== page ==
My paternal grandparents were based in Malaysia in the mid-1970s around the time I was born. I don’t remember them talking much about their life there when I was little. But I do remember thinking that Malaysia sounded like an exciting, exotic place, so different to the UK in which I was growing up. I wonder whether these early memories planted the seed for my lifelong love of travel, language and culture …
So, I am thrilled to have ‘landed’ in Malaysia on my picture book adventure. What first struck me about this country is the huge variety of languages spoken: 136 according to Ethnologue, although two of these are now extinct. Still 134 is some total! The official language of Malaysia is Bahasa Malaysia (Malay), but English and Mandarin Chinese are also widely spoken, along with a variety of other Asian and indigenous languages.
Malaysia is a multicultural melting pot with literary traditions and literature that reflect and originate from each cultural group, I read in this fascinating paper by a team at the University of Malaya. But, perhaps unsurprisingly, all the titles I discovered when I was researching picture books for this project were originally written in English. This tradition dates from British colonial times: books were brought out from England for use in schools, but often referred to a world that was far removed from Malaysian culture and traditions.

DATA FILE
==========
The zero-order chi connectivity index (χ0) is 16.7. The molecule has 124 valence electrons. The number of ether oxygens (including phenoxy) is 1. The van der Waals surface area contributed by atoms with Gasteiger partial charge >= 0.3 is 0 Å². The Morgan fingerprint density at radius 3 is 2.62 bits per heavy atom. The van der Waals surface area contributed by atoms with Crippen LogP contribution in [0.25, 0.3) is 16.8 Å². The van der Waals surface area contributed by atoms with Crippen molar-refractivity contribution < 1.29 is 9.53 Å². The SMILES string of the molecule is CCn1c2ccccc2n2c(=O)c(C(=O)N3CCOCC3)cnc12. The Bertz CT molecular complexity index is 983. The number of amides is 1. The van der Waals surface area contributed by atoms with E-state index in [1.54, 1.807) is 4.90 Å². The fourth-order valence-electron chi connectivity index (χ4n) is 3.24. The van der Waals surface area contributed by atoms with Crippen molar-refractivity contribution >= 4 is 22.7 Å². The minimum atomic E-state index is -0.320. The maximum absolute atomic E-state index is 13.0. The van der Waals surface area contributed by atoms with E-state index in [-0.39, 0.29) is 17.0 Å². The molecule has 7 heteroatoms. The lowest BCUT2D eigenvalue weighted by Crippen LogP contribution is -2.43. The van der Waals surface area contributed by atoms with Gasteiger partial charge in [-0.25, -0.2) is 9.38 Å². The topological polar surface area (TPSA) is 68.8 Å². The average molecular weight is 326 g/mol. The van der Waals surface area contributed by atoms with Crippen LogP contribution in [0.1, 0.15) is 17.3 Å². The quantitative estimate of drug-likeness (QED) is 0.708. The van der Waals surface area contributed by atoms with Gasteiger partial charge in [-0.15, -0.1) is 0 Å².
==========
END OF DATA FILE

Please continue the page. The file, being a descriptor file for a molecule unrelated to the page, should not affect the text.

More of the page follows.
In recent years, there has been a move towards publishing books with a clearly defined Malaysian identity. The two titles I have chosen from Malaysia reflect this tendency. The first is Puteri* Tioman: The Green Turtle (Oyez!Books, 2011; this edition 2016) by writer/illustrator duo Rossiti Aishah Rashidi and Farrah Ashiela Samsuri. It tells the story of a turtle making her way back to Tioman Island off the coast of Malaysia to lay her eggs. The second is Legendary Princesses of Malaysia (Oyez!Books, 2013), a series of short stories about mythical fairy princesses and real historical figures, by Raman, illustrated by Emila Yusof.
The third title I have selected for the Malaysian leg of our travels is Phoenix Song (2015) from UK publishing house Lantana Publishing who specialise in cross-cultural collaborations. This picture book is about a young Malaysian boy who is given a magical Chinese flute for his birthday. It is written by Tutu Dutta, who was born in India and grew up in Malaysia, and illustrated by Martina Peluso from Italy.
I hope you enjoy these three titles as much as I do.
*I recently discovered that the Malay word ‘Puteri’ translates as ‘princess’ in English. There really are a lot of princesses in my Malaysian picture book selection![Image: Pattern of “tengkolok” (National Library of Malaysia) by vil.sandi made available under a creative commons licence; Source: flickr.com]